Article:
Times Record: Bath needs its tax dollars kept here (Aug. 16, 2013)

We know the importance of national defense, and we know well the city of Bath’s proud shipbuilding heritage.

We also know the city has huge capital needs, for infrastructure, housing, tax relief for the elderly, code enforcement, parks — you name it.

So, regarding General Dynamics’ imminent request for a local tax break, if you balance the need for a class of overpriced submarines — which even analysts say are of limited use to national security — against a variety of pressing local needs, we’d take the money and re-do the viaduct area, open new areas for public recreation, refurbish or relocate Morse High School, and a host of other local projects that could put local people to work.

Yes, we are aware that BIW is one of the largest private employers in the state, paying above average wages. The Mid-coast economy leans heavily on its success. And using tax dollars to lure or retain solid companies can be good policy when used with precision.

The problem is — as was the hallmark of our national economic policy during the George W. Bush administration — tax breaks have not been shown to create jobs. Rather, there is significant evidence to the contrary. Tax breaks have been lavished on BIW even as the labor force there dropped and executive compensation jumped. Nationally, the evidence is even clearer: Jobs suffered even as corporate tax rates were cut.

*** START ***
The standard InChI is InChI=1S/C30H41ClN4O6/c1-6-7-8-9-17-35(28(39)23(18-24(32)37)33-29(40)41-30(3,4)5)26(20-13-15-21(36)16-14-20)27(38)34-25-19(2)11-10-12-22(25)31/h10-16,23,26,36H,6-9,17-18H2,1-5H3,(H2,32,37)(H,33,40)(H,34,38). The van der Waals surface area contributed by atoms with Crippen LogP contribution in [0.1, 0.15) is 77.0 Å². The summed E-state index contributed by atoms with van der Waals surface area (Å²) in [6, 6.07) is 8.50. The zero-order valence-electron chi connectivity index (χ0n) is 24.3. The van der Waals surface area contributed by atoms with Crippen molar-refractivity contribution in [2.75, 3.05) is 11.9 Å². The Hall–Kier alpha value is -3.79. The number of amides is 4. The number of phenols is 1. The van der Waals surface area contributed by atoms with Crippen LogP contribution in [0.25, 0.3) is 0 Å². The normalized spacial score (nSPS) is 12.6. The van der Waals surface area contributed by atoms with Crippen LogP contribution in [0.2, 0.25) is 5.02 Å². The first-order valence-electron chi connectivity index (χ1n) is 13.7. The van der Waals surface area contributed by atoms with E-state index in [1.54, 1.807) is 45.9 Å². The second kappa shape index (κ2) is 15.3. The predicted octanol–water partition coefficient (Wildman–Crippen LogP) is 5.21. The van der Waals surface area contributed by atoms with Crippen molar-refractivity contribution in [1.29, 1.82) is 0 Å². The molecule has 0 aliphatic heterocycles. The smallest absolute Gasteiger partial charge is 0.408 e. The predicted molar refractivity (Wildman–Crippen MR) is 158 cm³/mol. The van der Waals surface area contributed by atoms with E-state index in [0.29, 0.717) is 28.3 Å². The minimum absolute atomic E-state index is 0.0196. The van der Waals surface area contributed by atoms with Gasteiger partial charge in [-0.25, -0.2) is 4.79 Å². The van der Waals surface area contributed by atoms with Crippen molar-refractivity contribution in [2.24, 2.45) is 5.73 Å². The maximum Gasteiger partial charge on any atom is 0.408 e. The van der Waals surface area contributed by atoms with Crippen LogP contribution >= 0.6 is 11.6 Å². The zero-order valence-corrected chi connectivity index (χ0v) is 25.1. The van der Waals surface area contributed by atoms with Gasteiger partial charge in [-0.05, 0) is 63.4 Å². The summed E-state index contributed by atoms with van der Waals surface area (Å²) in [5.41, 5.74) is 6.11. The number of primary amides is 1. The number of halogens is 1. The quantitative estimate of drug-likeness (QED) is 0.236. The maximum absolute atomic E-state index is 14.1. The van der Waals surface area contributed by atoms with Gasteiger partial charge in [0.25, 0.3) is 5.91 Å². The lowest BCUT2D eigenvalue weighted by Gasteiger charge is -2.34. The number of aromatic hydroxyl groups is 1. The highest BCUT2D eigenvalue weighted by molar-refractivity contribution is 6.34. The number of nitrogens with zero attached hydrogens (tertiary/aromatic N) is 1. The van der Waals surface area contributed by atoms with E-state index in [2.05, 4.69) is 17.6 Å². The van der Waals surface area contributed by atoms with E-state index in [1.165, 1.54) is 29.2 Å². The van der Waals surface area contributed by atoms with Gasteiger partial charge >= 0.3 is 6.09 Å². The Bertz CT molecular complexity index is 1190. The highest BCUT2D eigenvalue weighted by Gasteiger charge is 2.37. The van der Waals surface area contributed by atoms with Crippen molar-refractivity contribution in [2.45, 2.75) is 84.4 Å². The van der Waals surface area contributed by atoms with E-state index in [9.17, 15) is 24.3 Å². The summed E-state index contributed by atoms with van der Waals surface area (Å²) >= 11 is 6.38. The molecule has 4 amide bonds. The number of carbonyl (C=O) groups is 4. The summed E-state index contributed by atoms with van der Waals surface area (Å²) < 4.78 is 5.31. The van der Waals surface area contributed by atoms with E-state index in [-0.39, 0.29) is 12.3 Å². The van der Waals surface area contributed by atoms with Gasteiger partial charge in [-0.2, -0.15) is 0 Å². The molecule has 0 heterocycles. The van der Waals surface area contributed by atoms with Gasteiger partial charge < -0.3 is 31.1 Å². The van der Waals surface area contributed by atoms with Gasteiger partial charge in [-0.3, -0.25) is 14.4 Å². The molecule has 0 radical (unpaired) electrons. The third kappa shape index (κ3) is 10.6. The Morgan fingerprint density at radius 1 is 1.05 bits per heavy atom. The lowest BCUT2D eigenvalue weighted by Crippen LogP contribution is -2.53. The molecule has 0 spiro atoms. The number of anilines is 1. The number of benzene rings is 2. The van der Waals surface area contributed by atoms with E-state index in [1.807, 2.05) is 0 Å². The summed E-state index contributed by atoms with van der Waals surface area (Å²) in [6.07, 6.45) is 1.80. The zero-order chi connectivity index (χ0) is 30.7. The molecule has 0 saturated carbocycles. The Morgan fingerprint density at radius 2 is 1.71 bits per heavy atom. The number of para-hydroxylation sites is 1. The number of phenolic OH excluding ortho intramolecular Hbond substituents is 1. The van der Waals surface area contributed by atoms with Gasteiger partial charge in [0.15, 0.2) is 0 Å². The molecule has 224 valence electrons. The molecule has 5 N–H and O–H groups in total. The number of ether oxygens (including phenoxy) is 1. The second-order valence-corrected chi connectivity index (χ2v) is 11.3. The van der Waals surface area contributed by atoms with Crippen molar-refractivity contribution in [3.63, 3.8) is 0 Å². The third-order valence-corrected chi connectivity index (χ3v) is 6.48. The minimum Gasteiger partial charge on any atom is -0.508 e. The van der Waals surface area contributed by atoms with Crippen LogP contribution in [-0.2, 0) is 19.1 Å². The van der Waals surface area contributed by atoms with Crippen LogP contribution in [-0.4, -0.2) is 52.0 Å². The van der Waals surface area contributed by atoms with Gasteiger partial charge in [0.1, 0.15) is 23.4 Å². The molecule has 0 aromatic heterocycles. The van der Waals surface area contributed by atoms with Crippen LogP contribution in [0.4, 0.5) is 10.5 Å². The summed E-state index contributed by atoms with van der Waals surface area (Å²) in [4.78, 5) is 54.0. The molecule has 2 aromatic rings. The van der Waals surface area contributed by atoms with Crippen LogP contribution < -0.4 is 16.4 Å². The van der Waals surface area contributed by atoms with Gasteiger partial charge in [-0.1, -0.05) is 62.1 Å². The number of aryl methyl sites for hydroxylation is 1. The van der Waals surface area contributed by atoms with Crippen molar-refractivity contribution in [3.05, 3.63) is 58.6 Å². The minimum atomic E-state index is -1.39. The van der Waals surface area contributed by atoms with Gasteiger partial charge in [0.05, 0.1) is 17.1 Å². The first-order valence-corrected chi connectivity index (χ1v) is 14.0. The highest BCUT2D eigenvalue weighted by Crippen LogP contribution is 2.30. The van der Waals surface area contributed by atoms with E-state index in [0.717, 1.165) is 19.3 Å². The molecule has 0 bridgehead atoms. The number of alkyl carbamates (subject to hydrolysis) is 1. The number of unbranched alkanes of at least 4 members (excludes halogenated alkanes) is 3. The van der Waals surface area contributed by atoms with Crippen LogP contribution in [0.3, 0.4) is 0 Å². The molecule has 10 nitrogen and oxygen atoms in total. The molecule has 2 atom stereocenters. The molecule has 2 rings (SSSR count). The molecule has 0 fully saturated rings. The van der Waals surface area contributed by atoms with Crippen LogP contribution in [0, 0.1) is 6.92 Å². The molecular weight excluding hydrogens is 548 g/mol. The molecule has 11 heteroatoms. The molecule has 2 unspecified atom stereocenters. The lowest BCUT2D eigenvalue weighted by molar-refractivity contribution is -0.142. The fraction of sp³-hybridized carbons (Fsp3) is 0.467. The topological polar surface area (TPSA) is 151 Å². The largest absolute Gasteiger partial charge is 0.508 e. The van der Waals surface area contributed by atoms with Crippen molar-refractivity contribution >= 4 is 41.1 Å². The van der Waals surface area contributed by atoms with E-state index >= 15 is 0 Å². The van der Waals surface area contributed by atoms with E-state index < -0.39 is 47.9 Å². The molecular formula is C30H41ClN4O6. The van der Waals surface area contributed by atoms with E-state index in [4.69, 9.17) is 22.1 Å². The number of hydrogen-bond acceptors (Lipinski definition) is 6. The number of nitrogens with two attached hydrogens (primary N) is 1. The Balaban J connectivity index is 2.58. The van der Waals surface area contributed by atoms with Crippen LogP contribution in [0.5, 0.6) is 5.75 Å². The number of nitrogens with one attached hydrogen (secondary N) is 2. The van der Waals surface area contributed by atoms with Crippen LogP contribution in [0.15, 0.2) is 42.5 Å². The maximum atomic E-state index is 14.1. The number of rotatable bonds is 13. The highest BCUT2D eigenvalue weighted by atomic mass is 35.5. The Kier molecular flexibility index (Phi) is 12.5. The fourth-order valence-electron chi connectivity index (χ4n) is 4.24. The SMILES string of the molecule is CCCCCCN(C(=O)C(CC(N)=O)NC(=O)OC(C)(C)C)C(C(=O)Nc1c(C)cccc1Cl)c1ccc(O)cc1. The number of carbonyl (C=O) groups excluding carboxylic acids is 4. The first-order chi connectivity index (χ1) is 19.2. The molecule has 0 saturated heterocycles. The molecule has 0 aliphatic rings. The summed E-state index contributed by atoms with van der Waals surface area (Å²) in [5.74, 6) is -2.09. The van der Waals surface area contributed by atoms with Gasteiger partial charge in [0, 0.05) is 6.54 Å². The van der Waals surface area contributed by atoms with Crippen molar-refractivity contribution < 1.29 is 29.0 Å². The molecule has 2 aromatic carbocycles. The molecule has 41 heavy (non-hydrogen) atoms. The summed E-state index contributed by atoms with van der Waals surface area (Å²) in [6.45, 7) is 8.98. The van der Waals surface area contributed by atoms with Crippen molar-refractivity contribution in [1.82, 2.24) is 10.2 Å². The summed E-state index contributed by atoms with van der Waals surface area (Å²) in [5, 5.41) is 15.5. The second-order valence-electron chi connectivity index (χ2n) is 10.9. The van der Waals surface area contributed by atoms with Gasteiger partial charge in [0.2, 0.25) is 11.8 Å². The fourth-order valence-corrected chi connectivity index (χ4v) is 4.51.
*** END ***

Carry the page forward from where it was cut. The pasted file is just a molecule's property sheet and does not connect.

So it’s a stretch — if not outright ludicrous — to say BIW jobs rely on the contributions of local tax dollars. It’s even possible an equivalent number of jobs can be created using the local tax base to fund local projects — not bonuses for out-of-state executives.

Bath’s entire municipal budget in 2013 is not quite $15 million. Compare that to former General Dynamics CEO Jay Johnson, who was paid $16.1 million in 2011 and $18 million in 2012.

It’s true that, at 35 percent, the United States has the highest nominal corporate tax of any of the world’s developed economies. But the effective corporate tax rate — what companies actually pay after credits, exemptions and loopholes — actually fell to 12 percent in 2011, the lowest since before World War I.

Compare that to how Bath’s local property tax rate has performed: From 1999 to 2005, it rose from $20.60 to $25.75 per $1,000 valuation — up 25 percent.

Liberals want to demilitarize our nation to generate a peace dividend. Conservatives bristle against pork and federal usurpation of local control. Everyone in the center wonders why corporations get big tax breaks while making false economic promises as aid to the poor is slashed and the rest of us pay more in local tax.

Given the tight-knit links between city and shipyard, it’s very likely Bath residents will end up opening their wallets to pay a multinational corporation for costly warships no one is sure we need, forgetting the possibility of fixing more shattered roads or providing food to more of their low-income neighbors.

A false choice — but one the city seems happy to make, unfortunately.

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